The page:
Finalists for Minneapolis Riverfront Design present their visions


The Walker Art Center Cinema was full on January 27 as the four winning design firms of the Minneapolis Riverfront Design Competition shared their visions for the future for the Mississippi River, presenting to a packed house of 400 people in the audience and another 200 online. The presentations culminated a five-month international design competition in which four design teams explored what could be done to transform the 5.5-mile stretch of river running north from the Stone Bridge to the city limits of Minneapolis.

Each of the four teams were awarded $30,000 to pursue, plan, and design a vision for this stretch of the river. Funding was provided by the Parks and Trails Legacy Funds allotted to the Metropolitan Council for regional parks development and then distributed through the Minneapolis Parks and Recreation Board.

Selected from an initial pool of 55 applicants, the four firms—Ken Smith Workshop, Stoss Landscape Urbanism, Tom Leader Studio and Turenscape—were chosen in November of 2010 to begin their design process. The presentations are available online at the Minneapolis Riverfront’s website and will be exhibited at the Walker through the end of February. A 14-member community jury consisting of local designers, parks administrators and elected officials met Friday, January 28 to discuss the four finalists and make their selection of the winning team, to be announced at a public unveiling celebration at the Nicollet Island Pavilion on February 10.

“The charge was to create a vision for the Mississippi from the Stone Arch Bridge to city limits. Designers were to reestablish parks as an economic engine for Minneapolis and make it easy fro people in community get to and across river to redirect city towards the river and its connection to the world,” explained Mary deLaittre, the project manager for the design competition.

“This is a legacy project,” emphasized Ken Smith in his presentation and expressing the sentiments for many of the designers, “It’s an honor to participate in something like this because it’s the kind of project one trains for their entire professional life, because of its capacity to transform a city.”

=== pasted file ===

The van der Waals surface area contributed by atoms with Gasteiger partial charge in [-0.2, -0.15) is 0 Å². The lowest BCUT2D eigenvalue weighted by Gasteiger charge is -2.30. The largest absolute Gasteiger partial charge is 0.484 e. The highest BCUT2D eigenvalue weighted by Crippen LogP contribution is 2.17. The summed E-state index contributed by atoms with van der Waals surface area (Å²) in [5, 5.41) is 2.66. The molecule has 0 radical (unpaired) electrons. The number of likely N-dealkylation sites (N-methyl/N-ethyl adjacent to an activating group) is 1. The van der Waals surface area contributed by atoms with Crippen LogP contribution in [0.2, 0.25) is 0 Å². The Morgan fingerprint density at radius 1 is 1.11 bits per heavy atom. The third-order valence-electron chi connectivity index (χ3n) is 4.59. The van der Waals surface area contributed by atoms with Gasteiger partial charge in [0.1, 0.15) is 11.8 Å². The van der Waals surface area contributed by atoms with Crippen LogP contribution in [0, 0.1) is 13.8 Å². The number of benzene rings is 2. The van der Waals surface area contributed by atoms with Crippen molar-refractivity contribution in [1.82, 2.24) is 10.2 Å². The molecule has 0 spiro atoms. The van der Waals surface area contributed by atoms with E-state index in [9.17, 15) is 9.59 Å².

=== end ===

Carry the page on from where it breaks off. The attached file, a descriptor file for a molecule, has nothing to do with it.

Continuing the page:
Transforming the city from a City of Lakes to the City of the River was exactly the organizers’ goal. At every step, participants’ visions have been judged for how well they met these five criteria:

  • A framework for development, looking at the entire length of the riverfront, illustrating new or enhanced opportunities for ecological or environmental sustainability;
  • Design development of critical connections from neighborhoods to and across the river;
  • Identification of strategic sites reflecting convergences of physical features and latent opportunities for design and development;
  • Concept development of the highest priority strategic site;
  • Estimates of the short-term and long-term costs of design features.

The four regional partners of the design project were the Minneapolis Parks and Recreation Board, the Minneapolis Parks Foundation, the University of Minnesota College of Design, and the Walker Art Center. An additional 60 community decision makers formed a design advisory committee to be advocates and provide technical support for the project. Community engagement included distributing community surveys, compiling an extensive community resource manual, organizing and implementing a school curriculum component for neighborhood students, and a meeting where 70 community members shared their opinions about what they wanted for the future of their community and river.

Spending money on park design might seem like a luxury during a recession, but Project Manager Mary deLaittre insists it was well worth the investment, “Each of the four finalists contributed on average $250,000 per plan, in hours, travel, materials and experience. Minneapolis is getting over $1 million in long term visioning and experience for a $120,000 investment. People in Minneapolis are passionate about great design and city building. Locally people are really primed to begin dreaming about what the river could be next.”

Dream they have, the four finalists had complimentary visions and shared design elements for the future of the North Mississippi Riverfront. Increasing public access to the river featured prominently in all of the proposals. Addressing storm water runoff, cleaning the Mississippi River and reintroducing native plants and animal populations were also core features of the proposals. Using mussels as an indicator species of water and habitat, health was brought up by the speakers as a way to connect river health with public awareness. Differences of opinion were held on ensuring job creation and increasing worker productivity among the sites.

After the winning design team is announced the next step will be to secure funding to develop one park element of the chosen plan along the riverfront in the short term, to be completed in the next 4-5 years, and determine the next steps for the long term initiative. Partnerships are still being developed and sought out by the Design Competition partners to begin implementing this vision along the riverfront and turn Minneapolis into a City of the River once again.